After (finally) catching up from a few busy days over at the ISC supercomputing conference in Frankfurt I thought it would be worthwhile sharing an update on the conference from a system integrators point of view.
Even though the venue was different to last year (this year it was in the Frankfurt Messe) the format remained the same as in previous years with a large exhibition accompanied by a number of talks and workshops. Myself and Martin Ellis (Senior Pre-Sales Engineer at OCF) spent a lot of time in vendor meetings, customer meetings, as well as enjoying a drop of Weissbeir with both groups in the evenings. Confidential updates with vendors available at the show allow us to keep on top of incoming technologies and offer an opportunity for us to feed back our experiences face to face with the product managers, architects and developers of these technologies under one roof to ensure they will meet our customers’ requirements when released.
It’s not all focused on the exhibition however, with so many vendors in attendance the most difficult decision at events like these is often which social engagement to go to with networking continuing beyond the exhibition hall. One particularly enjoyable evening included a nice BBQ by the river hosted by Lenovo, which gave us a good opportunity to talk to our customers and get their opinion on the event, their pain-points and the future of HPC.
Back to the exhibition centre and all of the biggest names in HPC had stands; with the only notable exception I noticed being NVIDIA, but with a NVIDIA GPU being showcased on almost every major vendor stand you can understand their absence. The densities vendors are squeezing out of GPU’s in servers is impressive, with a number of 4GPU in 1U and 8GPU in 2U machines from the likes of Dell, Supermicro, Gigabyte etc. Although despite how impressive these platforms are from an engineering point of view we aren’t seeing much call for them in our customer base yet (and where customers are interested they can’t cool them).
Intel continues to be a dominant force in High Performance Computing and was showing off their latest Knights Landing co-processor and Omni-Path Interconnect technologies on their stand. Mellanox were also at the event in force – it will be interesting to see which of these two HPC interconnect vendors offers the best balance of application performance, storage performance, cost and manageability our customers are asking for.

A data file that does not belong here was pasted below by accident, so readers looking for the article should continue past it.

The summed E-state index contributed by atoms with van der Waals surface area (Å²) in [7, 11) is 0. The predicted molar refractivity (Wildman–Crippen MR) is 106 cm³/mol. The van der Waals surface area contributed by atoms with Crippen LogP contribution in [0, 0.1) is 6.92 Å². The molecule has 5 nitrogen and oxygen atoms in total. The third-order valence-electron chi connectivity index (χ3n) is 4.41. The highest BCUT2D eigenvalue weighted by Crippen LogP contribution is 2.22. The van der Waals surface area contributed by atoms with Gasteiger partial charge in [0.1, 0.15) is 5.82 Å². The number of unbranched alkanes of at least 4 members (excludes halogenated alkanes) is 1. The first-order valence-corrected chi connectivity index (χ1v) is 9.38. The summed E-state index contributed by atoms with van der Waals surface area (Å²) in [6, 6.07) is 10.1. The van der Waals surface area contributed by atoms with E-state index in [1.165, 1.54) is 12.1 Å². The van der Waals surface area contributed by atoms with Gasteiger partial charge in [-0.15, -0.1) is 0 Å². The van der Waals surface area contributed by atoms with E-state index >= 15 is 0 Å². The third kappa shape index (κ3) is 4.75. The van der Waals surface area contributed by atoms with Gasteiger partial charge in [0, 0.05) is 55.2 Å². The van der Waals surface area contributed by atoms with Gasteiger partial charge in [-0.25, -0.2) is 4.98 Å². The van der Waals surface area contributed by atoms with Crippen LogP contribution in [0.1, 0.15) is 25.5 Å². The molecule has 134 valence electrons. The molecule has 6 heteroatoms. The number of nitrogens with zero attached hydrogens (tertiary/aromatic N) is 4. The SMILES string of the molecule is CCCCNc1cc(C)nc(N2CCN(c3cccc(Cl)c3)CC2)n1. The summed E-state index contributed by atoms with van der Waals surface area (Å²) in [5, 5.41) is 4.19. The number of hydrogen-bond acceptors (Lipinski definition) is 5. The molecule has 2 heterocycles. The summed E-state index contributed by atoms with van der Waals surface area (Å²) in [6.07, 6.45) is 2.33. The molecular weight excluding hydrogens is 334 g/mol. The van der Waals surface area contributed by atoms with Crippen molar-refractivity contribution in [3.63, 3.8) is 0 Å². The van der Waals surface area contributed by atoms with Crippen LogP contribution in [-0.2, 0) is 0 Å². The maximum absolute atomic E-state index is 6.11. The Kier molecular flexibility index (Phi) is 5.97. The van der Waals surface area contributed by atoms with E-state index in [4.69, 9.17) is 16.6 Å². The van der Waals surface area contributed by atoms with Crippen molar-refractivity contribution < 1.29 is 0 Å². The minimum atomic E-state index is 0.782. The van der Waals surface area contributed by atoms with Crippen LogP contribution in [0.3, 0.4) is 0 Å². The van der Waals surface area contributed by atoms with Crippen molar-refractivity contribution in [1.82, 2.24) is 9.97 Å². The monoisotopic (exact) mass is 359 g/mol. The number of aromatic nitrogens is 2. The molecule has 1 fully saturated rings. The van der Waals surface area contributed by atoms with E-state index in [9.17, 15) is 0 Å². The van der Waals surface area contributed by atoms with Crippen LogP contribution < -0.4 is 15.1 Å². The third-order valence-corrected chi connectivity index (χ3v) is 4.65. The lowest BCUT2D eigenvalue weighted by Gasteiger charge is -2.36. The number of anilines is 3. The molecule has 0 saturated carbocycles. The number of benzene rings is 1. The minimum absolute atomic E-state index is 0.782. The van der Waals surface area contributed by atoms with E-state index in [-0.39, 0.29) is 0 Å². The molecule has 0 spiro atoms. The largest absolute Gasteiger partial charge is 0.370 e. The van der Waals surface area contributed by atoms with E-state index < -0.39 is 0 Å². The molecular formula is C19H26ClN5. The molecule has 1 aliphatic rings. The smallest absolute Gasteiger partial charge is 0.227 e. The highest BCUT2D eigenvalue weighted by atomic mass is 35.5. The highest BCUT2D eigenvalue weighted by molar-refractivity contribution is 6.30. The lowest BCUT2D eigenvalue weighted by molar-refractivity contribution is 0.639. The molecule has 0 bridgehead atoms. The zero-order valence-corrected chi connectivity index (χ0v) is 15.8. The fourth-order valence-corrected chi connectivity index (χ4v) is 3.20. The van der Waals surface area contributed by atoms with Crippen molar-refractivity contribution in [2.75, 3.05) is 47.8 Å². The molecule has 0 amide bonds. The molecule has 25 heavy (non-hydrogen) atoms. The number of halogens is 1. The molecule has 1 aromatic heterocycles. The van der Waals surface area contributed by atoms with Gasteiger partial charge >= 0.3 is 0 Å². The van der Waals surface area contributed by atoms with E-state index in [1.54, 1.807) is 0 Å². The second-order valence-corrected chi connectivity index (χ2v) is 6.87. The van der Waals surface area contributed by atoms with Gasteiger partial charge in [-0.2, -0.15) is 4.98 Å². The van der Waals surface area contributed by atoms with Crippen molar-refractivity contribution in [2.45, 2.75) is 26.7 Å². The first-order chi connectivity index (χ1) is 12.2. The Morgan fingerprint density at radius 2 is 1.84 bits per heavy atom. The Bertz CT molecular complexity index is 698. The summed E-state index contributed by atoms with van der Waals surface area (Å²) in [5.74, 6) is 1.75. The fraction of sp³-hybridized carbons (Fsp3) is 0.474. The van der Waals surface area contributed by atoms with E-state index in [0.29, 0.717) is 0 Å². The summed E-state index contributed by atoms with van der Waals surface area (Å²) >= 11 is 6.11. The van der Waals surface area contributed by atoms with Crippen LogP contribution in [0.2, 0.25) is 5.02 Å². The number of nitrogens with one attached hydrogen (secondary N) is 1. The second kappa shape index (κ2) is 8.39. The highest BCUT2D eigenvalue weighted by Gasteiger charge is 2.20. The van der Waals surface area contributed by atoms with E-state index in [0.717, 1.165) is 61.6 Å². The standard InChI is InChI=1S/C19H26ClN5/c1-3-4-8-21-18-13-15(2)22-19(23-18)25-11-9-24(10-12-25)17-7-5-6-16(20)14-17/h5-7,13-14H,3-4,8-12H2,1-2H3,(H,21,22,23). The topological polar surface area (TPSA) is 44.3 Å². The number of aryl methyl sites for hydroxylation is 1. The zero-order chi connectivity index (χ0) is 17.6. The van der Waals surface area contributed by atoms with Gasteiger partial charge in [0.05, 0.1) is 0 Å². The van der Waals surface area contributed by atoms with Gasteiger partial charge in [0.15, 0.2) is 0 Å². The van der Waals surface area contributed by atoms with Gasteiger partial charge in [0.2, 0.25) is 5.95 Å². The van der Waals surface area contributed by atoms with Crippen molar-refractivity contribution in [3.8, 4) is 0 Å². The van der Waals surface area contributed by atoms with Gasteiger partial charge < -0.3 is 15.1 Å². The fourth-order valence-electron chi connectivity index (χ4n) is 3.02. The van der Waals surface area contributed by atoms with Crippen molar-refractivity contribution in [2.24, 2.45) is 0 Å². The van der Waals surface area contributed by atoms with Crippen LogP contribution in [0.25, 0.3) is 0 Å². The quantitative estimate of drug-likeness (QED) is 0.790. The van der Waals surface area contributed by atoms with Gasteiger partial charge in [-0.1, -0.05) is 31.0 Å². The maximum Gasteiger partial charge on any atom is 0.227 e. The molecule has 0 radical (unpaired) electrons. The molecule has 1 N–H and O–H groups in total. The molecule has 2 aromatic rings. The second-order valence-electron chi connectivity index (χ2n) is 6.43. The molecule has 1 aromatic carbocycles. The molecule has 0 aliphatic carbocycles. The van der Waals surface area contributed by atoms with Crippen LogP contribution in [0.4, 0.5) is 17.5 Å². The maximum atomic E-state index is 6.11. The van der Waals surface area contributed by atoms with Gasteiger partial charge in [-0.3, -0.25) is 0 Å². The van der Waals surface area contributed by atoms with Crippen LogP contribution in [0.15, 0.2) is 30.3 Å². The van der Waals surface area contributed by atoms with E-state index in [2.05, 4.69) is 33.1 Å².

On a processor front despite Intel’s dominance a number of new-for-HPC technologies are maturing such to such a degree that some of our customers are beginning to wonder what role ARM and OPENPOWER could play within their environments. The piece of the puzzle I see missing is ‘enablement’, it’s all well and good offering the hardware but who is going to help port codes and test these technologies? I see this as being a potential opportunity for integrators like OCF – if you are interested in these new technologies but don’t know where to start please let me know.
From a storage perspective, the usual suspects were there. DDN were showing their Infinite Memory Engine ‘Buffer Cache’ technology and Seagate recently announced support for SpectrumScale (which many of you may know as GPFS). A lot of server vendors were offering ‘hyper-scale’ storage solutions – low cost, high density storage servers (many of which using small ARM-based motherboards) designed to work with CEPH or other ‘scale out’ file systems. Again interesting technology but nothing we’ve see our customers immediately asking for but we’ll be keeping a close eye on this.
On a software front, like hardware, we saw a lot of evolutionary products with Bright Computing, Univa, Adaptive Computing and NICE all showing new features in their products and using different methods to attract you to their stands. I wonder who won the signed Force India F1 Driving gloves on the Univa Stand?!
Overall the show was really interesting and very enjoyable. Did you attend? If so, feel free to share your thoughts in the comments section below.